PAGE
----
Digital Tech Startup Junkie, The SeVin Group, Engagement Media Technology, Newlio

Not to sound overly obvious - but to me you've highlighted the reason that Quora started to degenerate . . . curating participants can prove to be the most important element of delivering a fantastic User Experience -> though it comes with its own set of challenges. . .

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Entrepreneur + Executive Coach at Toward Purpose Inc.

Have you thought about turning Quibb into a platform that lets others create curated communities? For ex, I'd love to see or create a Quibb for elite investors. And as a b2b guy, I can easily see the model working within verticals like healthcare, defense, or education.

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Quibb, Uber

Mostly Sandi and I have mostly assumed a non-verticalized network, where it's one app with one professional/interest graph. I think that's influenced by the other tech companies also doing that- Linkedin, Facebook, Twitter, etc., whereas I know that in convos that Sandi has had with media folks, there's a natural angle to go verticals. I haven't thought enough about verticals or separate sites enough to really have an opinion about it :)

Entrepreneur + Executive Coach at Toward Purpose Inc.

I would just call into question where the value of Quibb is coming from: is it from "community" built around a common interest, or socially curated content that cuts across many interests?

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Product Manager at Castle Global

In general, I definitely agree. I think it would good to keep in invite-only forever. Both because I like the quality on here a lot, but also because I'm just curious how an invite-only community would scale and love to see Quibb tackle the problem :)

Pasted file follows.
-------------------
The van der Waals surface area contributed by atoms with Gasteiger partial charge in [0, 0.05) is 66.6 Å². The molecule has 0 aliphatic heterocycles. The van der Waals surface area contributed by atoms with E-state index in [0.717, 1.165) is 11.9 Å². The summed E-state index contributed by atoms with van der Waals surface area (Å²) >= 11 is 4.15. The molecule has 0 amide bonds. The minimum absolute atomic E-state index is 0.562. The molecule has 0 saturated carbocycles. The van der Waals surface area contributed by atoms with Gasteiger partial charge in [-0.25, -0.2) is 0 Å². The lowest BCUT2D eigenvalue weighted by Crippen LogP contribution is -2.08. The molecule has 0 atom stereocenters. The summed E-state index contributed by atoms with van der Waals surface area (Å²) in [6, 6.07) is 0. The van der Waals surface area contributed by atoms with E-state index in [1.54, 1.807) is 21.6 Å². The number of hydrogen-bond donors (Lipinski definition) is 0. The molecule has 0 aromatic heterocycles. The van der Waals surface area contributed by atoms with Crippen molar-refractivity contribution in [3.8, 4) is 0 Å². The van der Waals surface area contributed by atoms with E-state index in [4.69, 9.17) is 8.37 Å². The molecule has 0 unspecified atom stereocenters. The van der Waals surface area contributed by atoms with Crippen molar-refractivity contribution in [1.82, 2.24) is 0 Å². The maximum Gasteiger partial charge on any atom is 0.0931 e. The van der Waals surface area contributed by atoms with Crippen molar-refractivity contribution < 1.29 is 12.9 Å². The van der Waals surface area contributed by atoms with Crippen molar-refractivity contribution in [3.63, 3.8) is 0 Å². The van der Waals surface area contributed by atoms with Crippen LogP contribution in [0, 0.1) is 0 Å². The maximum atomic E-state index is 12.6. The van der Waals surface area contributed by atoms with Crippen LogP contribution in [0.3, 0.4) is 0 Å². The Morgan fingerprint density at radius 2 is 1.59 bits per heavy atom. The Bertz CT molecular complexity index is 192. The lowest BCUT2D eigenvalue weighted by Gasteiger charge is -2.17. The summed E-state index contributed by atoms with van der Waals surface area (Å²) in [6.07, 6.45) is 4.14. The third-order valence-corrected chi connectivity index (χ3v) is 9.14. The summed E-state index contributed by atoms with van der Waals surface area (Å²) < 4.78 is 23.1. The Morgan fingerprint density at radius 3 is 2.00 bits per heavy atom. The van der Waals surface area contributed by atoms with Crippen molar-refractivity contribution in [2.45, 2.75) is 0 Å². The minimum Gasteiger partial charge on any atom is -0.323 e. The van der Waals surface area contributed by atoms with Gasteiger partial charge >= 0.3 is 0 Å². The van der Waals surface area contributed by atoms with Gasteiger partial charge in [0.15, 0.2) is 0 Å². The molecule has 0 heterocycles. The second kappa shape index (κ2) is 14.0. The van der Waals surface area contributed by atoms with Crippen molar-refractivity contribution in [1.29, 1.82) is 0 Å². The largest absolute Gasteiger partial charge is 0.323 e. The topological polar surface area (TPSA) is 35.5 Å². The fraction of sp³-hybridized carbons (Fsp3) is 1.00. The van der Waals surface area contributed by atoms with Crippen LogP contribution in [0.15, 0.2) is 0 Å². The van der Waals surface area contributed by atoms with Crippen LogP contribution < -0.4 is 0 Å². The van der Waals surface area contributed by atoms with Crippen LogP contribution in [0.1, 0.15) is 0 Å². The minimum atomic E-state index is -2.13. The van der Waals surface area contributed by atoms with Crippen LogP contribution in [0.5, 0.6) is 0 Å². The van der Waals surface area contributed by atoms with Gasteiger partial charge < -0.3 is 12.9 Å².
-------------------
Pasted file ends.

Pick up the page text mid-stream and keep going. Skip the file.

Co-founder at LlamaZOO

I agree with all of Andrew's points. Apart from any desire to keep Quibb invite-only, it (more importantly) also has that capability because of strong single-user utility (I could just use Quibb to surface interesting articles and not ever participate in the community).

One knock-on effect from staying invite-only that I can see is a higher perceived barrier to being social. For example "Oh gee person X from tech giant Y that I greatly admire commented on this link, I better not say something stupid and embarrass myself." I think one way to mitigate this (that it appears Quibb is already doing by screening applications by hand) is to keep the user base relatively tight in terms of experience, schooling, and accomplishments (think of a venn diagram made up of user cohorts, with lots of overlap).

That's enough pre-coffee rambling for now, but I'm very excited to see how this community continues to develop.

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Founder & CEO at Jooners

The real question is:
How does Quibb create value?

For me, Quibb creates value on 3 fronts:
1) Curated / recommended articles
2) Discussions around the curated articles/topics/questions
3) Lack of distraction (no dog photos, family vacation on amazing locations etc.)

This last one is important: To be engaged and thought-full, you need to concentrate and focus. If you have different things coming at you at the same time, it is harder to be focused on one of them deeply. The value in Quibb is its ability to create a professional environment where I learn new things. So I keep coming back.

Take this post for example. Andrew Chen asks a question and the ensuing discussion touches on business strategy, invitation validity, G+ vs. Pinterest, group dynamics and more. The value of a highly curated community comes from the commentary. Not just the post itself or the curated article. Articles are also shared/curated elsewhere (Twitter, Facebook etc.) but a) usually there are no comments, or b) the comments format does not allow for meaningful comments, and c) it is mixed up with other things (vacation photos, other interests as David McDougall is outlining) in a way that diminishes my desire to comment.

"Invite-only or not" is really not the the question. Let everyone come in, but make commenting or curating invite-only.

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Quibb, GrowthX, Kauffman Foundation